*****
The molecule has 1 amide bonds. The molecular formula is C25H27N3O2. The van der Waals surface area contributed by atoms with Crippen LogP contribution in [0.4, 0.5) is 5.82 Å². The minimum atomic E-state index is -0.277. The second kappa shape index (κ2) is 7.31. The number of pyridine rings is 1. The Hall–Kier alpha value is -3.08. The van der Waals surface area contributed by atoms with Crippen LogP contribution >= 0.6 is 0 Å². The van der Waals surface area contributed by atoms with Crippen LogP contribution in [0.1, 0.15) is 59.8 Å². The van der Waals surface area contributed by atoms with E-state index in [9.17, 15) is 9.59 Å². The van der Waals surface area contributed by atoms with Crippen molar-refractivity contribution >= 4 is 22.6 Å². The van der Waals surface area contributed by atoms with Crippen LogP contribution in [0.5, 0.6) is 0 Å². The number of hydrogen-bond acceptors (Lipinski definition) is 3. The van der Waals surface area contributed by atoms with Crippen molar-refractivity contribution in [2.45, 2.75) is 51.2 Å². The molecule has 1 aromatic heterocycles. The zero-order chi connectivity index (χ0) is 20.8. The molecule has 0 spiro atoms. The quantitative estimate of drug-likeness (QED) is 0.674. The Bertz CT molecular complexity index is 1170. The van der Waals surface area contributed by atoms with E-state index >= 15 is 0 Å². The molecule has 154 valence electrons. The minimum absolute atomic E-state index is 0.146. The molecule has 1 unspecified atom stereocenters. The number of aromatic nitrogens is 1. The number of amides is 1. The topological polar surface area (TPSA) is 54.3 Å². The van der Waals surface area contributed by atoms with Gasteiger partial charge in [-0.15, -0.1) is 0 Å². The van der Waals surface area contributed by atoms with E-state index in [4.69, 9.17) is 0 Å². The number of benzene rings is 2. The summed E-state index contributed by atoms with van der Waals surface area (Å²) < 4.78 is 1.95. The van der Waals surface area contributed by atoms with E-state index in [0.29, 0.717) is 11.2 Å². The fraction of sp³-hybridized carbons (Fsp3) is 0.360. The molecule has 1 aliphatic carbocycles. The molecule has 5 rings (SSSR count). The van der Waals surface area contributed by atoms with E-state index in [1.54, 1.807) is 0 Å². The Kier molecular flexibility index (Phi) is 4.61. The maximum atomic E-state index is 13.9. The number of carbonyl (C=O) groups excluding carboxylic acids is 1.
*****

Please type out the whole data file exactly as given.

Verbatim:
The molecule has 1 amide bonds. The molecular formula is C25H27N3O2. The van der Waals surface area contributed by atoms with Crippen LogP contribution in [0.4, 0.5) is 5.82 Å². The minimum atomic E-state index is -0.277. The second kappa shape index (κ2) is 7.31. The number of pyridine rings is 1. The Hall–Kier alpha value is -3.08. The van der Waals surface area contributed by atoms with Crippen LogP contribution >= 0.6 is 0 Å². The van der Waals surface area contributed by atoms with Crippen LogP contribution in [0.1, 0.15) is 59.8 Å². The van der Waals surface area contributed by atoms with E-state index in [9.17, 15) is 9.59 Å². The van der Waals surface area contributed by atoms with Crippen molar-refractivity contribution >= 4 is 22.6 Å². The van der Waals surface area contributed by atoms with Crippen LogP contribution in [0.5, 0.6) is 0 Å². The number of hydrogen-bond acceptors (Lipinski definition) is 3. The van der Waals surface area contributed by atoms with Crippen molar-refractivity contribution in [2.45, 2.75) is 51.2 Å². The molecule has 1 aromatic heterocycles. The zero-order chi connectivity index (χ0) is 20.8. The molecule has 0 spiro atoms. The quantitative estimate of drug-likeness (QED) is 0.674. The Bertz CT molecular complexity index is 1170. The van der Waals surface area contributed by atoms with E-state index >= 15 is 0 Å². The molecule has 154 valence electrons. The minimum absolute atomic E-state index is 0.146. The molecule has 1 unspecified atom stereocenters. The number of aromatic nitrogens is 1. The number of amides is 1. The topological polar surface area (TPSA) is 54.3 Å². The van der Waals surface area contributed by atoms with Gasteiger partial charge in [-0.15, -0.1) is 0 Å². The van der Waals surface area contributed by atoms with E-state index in [4.69, 9.17) is 0 Å². The number of benzene rings is 2. The summed E-state index contributed by atoms with van der Waals surface area (Å²) < 4.78 is 1.95. The van der Waals surface area contributed by atoms with E-state index in [0.29, 0.717) is 11.2 Å². The fraction of sp³-hybridized carbons (Fsp3) is 0.360. The molecule has 1 aliphatic carbocycles. The molecule has 5 rings (SSSR count). The van der Waals surface area contributed by atoms with E-state index in [1.54, 1.807) is 0 Å². The Kier molecular flexibility index (Phi) is 4.61. The maximum atomic E-state index is 13.9. The number of carbonyl (C=O) groups excluding carboxylic acids is 1.